Brain food – REALLY

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My Herb professor at my chinese medical school used to say – look at the fruit, leaf, seed or think about what it does in nature to know what to use it for.  And this strategy holds true when discovering  foods that support brain function.  Another trick – think deep red, purple and deep blue – these colors support blood, and good blood flow supports brain function.

So here are my top ten:

Walnuts, look like little brains and it turns out they contain  ala- alpha-linolenic acid, and important anti-oxidants:  “Walnuts are a nutrient dense food that contain numerous potentially neuroprotective compounds including antioxidants, polyphenols and the plant-based omega-3 fatty acid alpha-linolenic acid. These components may all work together to promote brain health,” says lead researcher Dr. Peter PribisPR Newswire (http://s.tt/1sbDU).  This study corroborates a previous study,  Willis L, Shukitt-Hale B,Cheng V, Joseph J. Dose-dependent effects of walnuts on motor and cognitive function in aged rats. Br J Nutr. 2009; 101:1140-1164, (British Journal of Nutrition, 2009) that indicates about an ounce of walnuts a day can have anti-aging effects, protect against oxidative stress, Pribis. PR Newswire (http://s.tt/1sbDU).

Pecans, also have a corrugated  brain look, and it turns out they are super food for your brain with high in omega-3 and also promote neurological protection through vitamin E and 19 other vitamins and minerals, including vitamin A, folic acid, calcium, magnesium, phosphorus, zinc and several B vitamins that are key in supporting brain health.  And they are super rich in antioxidants.  http://organicjar.com/2010/2567/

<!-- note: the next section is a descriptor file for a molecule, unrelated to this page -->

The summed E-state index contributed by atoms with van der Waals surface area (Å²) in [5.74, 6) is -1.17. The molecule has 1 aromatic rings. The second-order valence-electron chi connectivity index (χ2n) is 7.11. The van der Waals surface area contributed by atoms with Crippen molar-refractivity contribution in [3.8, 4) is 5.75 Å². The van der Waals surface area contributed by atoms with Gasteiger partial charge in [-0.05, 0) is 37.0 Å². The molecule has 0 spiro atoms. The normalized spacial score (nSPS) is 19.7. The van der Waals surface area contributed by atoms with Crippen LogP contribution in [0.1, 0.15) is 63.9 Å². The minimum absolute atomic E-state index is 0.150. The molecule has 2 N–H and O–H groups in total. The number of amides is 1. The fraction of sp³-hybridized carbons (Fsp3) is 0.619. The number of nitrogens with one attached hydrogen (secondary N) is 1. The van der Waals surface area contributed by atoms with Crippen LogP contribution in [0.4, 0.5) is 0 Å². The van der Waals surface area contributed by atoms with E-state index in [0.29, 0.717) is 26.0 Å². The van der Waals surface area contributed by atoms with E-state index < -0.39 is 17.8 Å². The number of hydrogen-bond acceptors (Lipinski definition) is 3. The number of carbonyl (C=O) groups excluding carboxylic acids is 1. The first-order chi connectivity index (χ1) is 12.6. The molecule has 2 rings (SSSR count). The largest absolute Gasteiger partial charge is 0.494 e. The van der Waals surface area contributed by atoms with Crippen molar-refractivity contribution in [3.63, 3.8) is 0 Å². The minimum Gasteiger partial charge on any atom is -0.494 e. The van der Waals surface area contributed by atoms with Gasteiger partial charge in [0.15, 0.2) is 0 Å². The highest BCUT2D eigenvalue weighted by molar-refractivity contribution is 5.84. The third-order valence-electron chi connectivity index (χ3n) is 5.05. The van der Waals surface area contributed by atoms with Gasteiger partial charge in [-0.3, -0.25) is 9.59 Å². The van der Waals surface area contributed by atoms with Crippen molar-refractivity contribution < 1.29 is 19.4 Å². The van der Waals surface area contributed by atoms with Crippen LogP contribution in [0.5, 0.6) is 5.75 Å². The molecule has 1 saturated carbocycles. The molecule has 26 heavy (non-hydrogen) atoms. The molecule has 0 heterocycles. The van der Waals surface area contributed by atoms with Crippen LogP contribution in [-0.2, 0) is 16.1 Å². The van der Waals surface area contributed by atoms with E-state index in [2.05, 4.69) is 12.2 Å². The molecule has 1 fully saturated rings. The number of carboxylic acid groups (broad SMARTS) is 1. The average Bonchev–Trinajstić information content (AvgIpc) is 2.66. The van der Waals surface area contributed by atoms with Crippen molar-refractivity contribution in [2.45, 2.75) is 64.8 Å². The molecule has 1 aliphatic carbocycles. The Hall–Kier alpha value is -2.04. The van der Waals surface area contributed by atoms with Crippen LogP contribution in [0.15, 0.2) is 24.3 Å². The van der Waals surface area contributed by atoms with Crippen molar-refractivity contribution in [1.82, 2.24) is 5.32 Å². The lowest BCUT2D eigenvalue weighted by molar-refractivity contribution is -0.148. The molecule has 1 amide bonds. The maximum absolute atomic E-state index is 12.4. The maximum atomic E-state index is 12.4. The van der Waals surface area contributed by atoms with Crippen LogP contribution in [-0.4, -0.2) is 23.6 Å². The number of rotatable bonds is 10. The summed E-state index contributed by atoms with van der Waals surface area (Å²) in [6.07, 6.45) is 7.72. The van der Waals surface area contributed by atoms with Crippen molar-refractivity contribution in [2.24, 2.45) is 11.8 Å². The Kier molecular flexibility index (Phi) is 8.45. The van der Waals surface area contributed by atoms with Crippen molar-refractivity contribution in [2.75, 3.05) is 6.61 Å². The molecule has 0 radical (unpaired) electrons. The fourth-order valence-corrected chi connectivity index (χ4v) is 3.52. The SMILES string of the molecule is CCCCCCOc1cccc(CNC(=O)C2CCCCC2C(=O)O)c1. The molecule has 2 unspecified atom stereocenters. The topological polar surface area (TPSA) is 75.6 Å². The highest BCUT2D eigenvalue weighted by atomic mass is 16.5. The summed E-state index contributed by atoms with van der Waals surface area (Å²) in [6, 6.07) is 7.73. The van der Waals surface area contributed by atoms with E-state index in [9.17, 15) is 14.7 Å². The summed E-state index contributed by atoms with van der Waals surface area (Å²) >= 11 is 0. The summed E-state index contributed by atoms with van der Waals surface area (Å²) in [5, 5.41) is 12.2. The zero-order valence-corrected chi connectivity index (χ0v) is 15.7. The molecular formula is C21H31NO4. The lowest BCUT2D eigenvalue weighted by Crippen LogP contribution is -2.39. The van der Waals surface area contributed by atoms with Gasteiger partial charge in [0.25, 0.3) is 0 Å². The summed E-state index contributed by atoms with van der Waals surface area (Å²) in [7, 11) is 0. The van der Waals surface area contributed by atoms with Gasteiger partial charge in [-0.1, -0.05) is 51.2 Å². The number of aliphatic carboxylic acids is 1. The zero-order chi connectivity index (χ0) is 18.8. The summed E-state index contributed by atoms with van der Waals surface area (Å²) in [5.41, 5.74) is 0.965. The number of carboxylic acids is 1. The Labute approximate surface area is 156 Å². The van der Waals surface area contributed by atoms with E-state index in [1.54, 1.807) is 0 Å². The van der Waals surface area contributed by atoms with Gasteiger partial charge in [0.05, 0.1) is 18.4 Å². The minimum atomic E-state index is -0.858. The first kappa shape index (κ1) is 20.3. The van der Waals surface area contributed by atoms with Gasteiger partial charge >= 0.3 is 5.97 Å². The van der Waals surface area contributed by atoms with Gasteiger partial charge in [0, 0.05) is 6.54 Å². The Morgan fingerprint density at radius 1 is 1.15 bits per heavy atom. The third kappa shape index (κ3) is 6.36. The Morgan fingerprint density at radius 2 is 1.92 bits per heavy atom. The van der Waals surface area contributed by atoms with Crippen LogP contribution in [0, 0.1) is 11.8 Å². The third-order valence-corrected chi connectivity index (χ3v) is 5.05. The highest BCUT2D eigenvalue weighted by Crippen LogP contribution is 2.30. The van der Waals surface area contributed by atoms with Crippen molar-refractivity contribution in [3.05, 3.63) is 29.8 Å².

Cacao beans when opened have the same visual quality of the walnut and pecan.  It turns out that chocolate high in cacao has as much antioxidant effect as red wine and green tea, raw cacao.  Studies have shown that the naturally occurring flavonols in cacao can increase blood flow and help to promote brain health and have protective effects on cognitive function, medical news.

Coffee Beans, they look like little smooth brains.  Turns out coffee is great for brain function.  Unprocessed coffee beans have been found to have 1000 antioxidants, 100s more are developed though in the roasting process, onemedical.com.  And studies indicate it can defer cognitive decline and curb depression – both brain functions.  See also, Protective effects of coffee, Life extension 2012.

Eggs  because of  just the ‘right kind’ of cholesterol for brain cellular function- it incorporates into the myelin sheath, which is a protective covering for your nerve cells. As part of the myelin sheath, cholesterol plays a role in helping your brain cells communicate effectively.

  • Choline is another great reason to eat eggs. Choline is a fat critical to maintain brain cell structure and incorporates, like cholesterol, into the myelin sheath.  It’s also used to produce acetylcholine, an important neurotransmitter.